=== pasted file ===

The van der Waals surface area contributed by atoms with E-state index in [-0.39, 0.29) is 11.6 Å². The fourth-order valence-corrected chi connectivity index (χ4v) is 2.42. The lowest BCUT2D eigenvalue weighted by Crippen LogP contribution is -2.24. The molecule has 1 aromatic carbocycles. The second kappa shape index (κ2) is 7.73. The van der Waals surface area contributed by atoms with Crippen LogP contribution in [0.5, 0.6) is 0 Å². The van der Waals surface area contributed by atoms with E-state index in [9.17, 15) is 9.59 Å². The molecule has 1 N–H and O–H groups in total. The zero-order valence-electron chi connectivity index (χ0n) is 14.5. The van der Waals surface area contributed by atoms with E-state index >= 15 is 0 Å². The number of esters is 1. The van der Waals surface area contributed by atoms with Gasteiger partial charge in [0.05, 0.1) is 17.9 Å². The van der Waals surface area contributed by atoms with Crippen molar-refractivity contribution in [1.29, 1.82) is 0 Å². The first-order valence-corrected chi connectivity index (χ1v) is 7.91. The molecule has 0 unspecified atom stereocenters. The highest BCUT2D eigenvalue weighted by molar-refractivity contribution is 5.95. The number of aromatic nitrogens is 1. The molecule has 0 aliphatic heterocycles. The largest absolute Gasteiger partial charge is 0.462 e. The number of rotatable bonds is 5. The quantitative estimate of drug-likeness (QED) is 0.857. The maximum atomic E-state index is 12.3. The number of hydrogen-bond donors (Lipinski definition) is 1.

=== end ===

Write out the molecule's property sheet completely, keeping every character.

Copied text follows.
The van der Waals surface area contributed by atoms with E-state index in [-0.39, 0.29) is 11.6 Å². The fourth-order valence-corrected chi connectivity index (χ4v) is 2.42. The lowest BCUT2D eigenvalue weighted by Crippen LogP contribution is -2.24. The molecule has 1 aromatic carbocycles. The second kappa shape index (κ2) is 7.73. The van der Waals surface area contributed by atoms with Crippen LogP contribution in [0.5, 0.6) is 0 Å². The van der Waals surface area contributed by atoms with E-state index in [9.17, 15) is 9.59 Å². The molecule has 1 N–H and O–H groups in total. The zero-order valence-electron chi connectivity index (χ0n) is 14.5. The van der Waals surface area contributed by atoms with E-state index >= 15 is 0 Å². The number of esters is 1. The van der Waals surface area contributed by atoms with Gasteiger partial charge in [0.05, 0.1) is 17.9 Å². The van der Waals surface area contributed by atoms with Crippen molar-refractivity contribution in [1.29, 1.82) is 0 Å². The first-order valence-corrected chi connectivity index (χ1v) is 7.91. The molecule has 0 unspecified atom stereocenters. The highest BCUT2D eigenvalue weighted by molar-refractivity contribution is 5.95. The number of aromatic nitrogens is 1. The molecule has 0 aliphatic heterocycles. The largest absolute Gasteiger partial charge is 0.462 e. The number of rotatable bonds is 5. The quantitative estimate of drug-likeness (QED) is 0.857. The maximum atomic E-state index is 12.3. The number of hydrogen-bond donors (Lipinski definition) is 1.